“I honestly find it ridiculous. I feel ideas, such as racism, discrimination, white supremacy and even anti-Semitism, are being promoted and sometimes even overlooked by our own president. I honestly think the backbone of our society is crashing. There’s a lot of fear, and our nation is being divided.” – Kimberly Serrano, 21, applied math student

Photo Credit: Sophia McGregor

This is Jessica Young. She’s 35 and studying American studies and ethnicities.

Photo Credit: Jose Cardenas

I think, politically, the culture is a little dangerous. There’s just a lot of hate and racism and classism and xenophobia in the micro, everyday treatment of folks, as well as structurally and policies. It’s a dark time but also a hopeful time.

It feels like a shitshow. I feel like more people need to be involved, especially with midterm elections coming up. Otherwise, we’re going to let people who decide not to vote decide the fate of the country for us.

Photo Credit: Jose Cardenas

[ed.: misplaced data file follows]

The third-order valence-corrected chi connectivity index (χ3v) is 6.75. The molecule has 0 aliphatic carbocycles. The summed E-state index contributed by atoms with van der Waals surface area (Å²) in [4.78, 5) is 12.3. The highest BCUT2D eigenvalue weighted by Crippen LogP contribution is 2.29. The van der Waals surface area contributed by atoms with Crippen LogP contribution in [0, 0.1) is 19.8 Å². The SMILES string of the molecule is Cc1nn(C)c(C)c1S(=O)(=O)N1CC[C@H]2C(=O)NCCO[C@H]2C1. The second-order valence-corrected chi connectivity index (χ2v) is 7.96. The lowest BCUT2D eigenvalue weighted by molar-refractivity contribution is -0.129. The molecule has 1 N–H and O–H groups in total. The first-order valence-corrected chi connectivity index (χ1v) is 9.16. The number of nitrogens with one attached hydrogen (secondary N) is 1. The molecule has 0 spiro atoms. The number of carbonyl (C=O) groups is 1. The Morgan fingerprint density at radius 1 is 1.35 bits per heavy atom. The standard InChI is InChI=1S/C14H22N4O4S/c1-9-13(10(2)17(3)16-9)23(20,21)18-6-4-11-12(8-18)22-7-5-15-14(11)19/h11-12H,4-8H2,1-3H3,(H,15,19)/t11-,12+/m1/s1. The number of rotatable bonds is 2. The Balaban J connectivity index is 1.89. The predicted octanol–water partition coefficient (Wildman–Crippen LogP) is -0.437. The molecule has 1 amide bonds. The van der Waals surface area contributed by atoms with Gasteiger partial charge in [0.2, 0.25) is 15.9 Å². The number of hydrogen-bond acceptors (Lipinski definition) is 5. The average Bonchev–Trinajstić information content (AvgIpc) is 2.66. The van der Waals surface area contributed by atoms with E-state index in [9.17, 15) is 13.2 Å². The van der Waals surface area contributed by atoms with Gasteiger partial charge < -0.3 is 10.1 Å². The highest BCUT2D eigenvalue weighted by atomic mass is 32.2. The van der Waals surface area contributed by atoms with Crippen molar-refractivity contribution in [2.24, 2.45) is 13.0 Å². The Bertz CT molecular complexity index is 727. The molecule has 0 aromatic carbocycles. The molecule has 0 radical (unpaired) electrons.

This is Wilmer Rivas. He’s a 25-year-old psychology student.

This is Nicole Park. She’s 18 and studying human biology.

Photo Credit: Jose Cardenas

 

 

 

 

 

 

It can be slightly debilitating at first to see so much tolerance going on for all of this. But with a lot of people rallying to vote, especially people my age and out of state sending absentee ballots, it’s empowering. I don’t know how it will turn out but I’m excited.

 

 

 

 

 

 

 

 

 

All photography by JOUR 330 students: Joelle Ferguson, Annanlee Chang, Christie Leung, Noah Kim, Alina Abidi, McCall Lanman, Adelis Riveiro, Nathalie Moreno, Yuting Jin, Meiyue Zhang, Grace Nowzari, Sophia McGregor and Jose Cardenas 

 

Correction: A previous version of this photo essay had Daniel Schwartz’s quote with Guancheng Qiu’s photo. The change was made at 9:25 a.m. on November 7, 2018. 

Correction: A slide had been deleted for design issues, reducing the student count from 43 to 38. The change was made at 11:47 p.m. on November 22, 2018.

Heran Mamo
Heran Mamo is the co-editor of Neon and a senior studying journalism with a minor in culture, media and entertainment. She likes writing about pop culture and its convergence with social issues. She has worked as an editorial intern for Billboard and The Hollywood Reporter. In her free time, Heran likes curating Spotify playlists and shopping for sneakers.
Becca is the co-editor of NEON. She is a senior double majoring in English and Political Science. She writes a variety of pieces wth a special interest in social justice and investigative reporting.